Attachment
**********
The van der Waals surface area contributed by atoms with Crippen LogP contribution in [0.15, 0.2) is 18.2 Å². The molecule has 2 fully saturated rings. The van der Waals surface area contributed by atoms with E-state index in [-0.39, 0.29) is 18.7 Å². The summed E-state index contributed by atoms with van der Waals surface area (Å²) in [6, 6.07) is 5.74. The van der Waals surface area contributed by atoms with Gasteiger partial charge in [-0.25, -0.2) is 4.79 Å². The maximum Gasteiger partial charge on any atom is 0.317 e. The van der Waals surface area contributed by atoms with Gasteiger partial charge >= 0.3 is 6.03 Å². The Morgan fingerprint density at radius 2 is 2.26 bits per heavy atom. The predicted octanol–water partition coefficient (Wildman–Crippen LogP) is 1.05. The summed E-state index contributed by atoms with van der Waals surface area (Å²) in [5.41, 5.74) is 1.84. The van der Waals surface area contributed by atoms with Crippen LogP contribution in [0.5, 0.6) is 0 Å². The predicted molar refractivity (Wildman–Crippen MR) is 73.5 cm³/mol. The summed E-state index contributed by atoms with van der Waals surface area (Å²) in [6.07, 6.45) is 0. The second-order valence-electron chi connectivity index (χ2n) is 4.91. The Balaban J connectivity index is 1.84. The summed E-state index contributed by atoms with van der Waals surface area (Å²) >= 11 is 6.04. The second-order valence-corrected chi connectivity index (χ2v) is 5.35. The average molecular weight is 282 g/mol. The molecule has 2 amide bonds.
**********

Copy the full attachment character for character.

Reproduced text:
The van der Waals surface area contributed by atoms with Crippen LogP contribution in [0.15, 0.2) is 18.2 Å². The molecule has 2 fully saturated rings. The van der Waals surface area contributed by atoms with E-state index in [-0.39, 0.29) is 18.7 Å². The summed E-state index contributed by atoms with van der Waals surface area (Å²) in [6, 6.07) is 5.74. The van der Waals surface area contributed by atoms with Gasteiger partial charge in [-0.25, -0.2) is 4.79 Å². The maximum Gasteiger partial charge on any atom is 0.317 e. The van der Waals surface area contributed by atoms with Gasteiger partial charge >= 0.3 is 6.03 Å². The Morgan fingerprint density at radius 2 is 2.26 bits per heavy atom. The predicted octanol–water partition coefficient (Wildman–Crippen LogP) is 1.05. The summed E-state index contributed by atoms with van der Waals surface area (Å²) in [5.41, 5.74) is 1.84. The van der Waals surface area contributed by atoms with Crippen LogP contribution in [0.5, 0.6) is 0 Å². The predicted molar refractivity (Wildman–Crippen MR) is 73.5 cm³/mol. The summed E-state index contributed by atoms with van der Waals surface area (Å²) in [6.07, 6.45) is 0. The second-order valence-electron chi connectivity index (χ2n) is 4.91. The Balaban J connectivity index is 1.84. The summed E-state index contributed by atoms with van der Waals surface area (Å²) >= 11 is 6.04. The second-order valence-corrected chi connectivity index (χ2v) is 5.35. The average molecular weight is 282 g/mol. The molecule has 2 amide bonds.